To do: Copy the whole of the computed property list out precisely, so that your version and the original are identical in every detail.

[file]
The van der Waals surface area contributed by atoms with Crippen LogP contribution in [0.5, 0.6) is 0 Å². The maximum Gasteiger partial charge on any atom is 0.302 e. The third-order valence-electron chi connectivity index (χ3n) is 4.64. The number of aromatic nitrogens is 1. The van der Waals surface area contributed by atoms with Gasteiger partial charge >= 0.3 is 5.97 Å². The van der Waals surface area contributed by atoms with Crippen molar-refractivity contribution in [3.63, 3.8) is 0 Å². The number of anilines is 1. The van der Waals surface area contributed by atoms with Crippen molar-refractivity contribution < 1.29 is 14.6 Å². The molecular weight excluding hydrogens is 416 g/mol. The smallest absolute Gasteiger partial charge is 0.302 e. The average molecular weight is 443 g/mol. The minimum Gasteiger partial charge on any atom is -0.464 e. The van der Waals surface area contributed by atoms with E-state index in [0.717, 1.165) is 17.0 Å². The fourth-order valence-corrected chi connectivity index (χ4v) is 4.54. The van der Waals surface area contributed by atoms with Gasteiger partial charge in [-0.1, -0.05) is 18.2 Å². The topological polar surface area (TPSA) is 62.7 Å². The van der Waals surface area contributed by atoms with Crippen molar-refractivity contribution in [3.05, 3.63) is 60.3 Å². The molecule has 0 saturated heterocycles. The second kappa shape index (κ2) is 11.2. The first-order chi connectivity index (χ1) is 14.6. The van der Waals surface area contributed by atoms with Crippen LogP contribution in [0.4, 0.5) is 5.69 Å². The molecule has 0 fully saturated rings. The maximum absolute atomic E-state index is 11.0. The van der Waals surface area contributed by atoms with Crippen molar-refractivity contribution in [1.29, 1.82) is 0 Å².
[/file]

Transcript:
The van der Waals surface area contributed by atoms with Crippen LogP contribution in [0.5, 0.6) is 0 Å². The maximum Gasteiger partial charge on any atom is 0.302 e. The third-order valence-electron chi connectivity index (χ3n) is 4.64. The number of aromatic nitrogens is 1. The van der Waals surface area contributed by atoms with Gasteiger partial charge >= 0.3 is 5.97 Å². The van der Waals surface area contributed by atoms with Crippen molar-refractivity contribution in [3.63, 3.8) is 0 Å². The number of anilines is 1. The van der Waals surface area contributed by atoms with Crippen molar-refractivity contribution < 1.29 is 14.6 Å². The molecular weight excluding hydrogens is 416 g/mol. The smallest absolute Gasteiger partial charge is 0.302 e. The average molecular weight is 443 g/mol. The minimum Gasteiger partial charge on any atom is -0.464 e. The van der Waals surface area contributed by atoms with E-state index in [0.717, 1.165) is 17.0 Å². The fourth-order valence-corrected chi connectivity index (χ4v) is 4.54. The van der Waals surface area contributed by atoms with Gasteiger partial charge in [-0.1, -0.05) is 18.2 Å². The topological polar surface area (TPSA) is 62.7 Å². The van der Waals surface area contributed by atoms with Crippen molar-refractivity contribution in [3.05, 3.63) is 60.3 Å². The molecule has 0 saturated heterocycles. The second kappa shape index (κ2) is 11.2. The first-order chi connectivity index (χ1) is 14.6. The van der Waals surface area contributed by atoms with Crippen LogP contribution in [0.4, 0.5) is 5.69 Å². The molecule has 0 fully saturated rings. The maximum absolute atomic E-state index is 11.0. The van der Waals surface area contributed by atoms with Crippen molar-refractivity contribution in [1.29, 1.82) is 0 Å².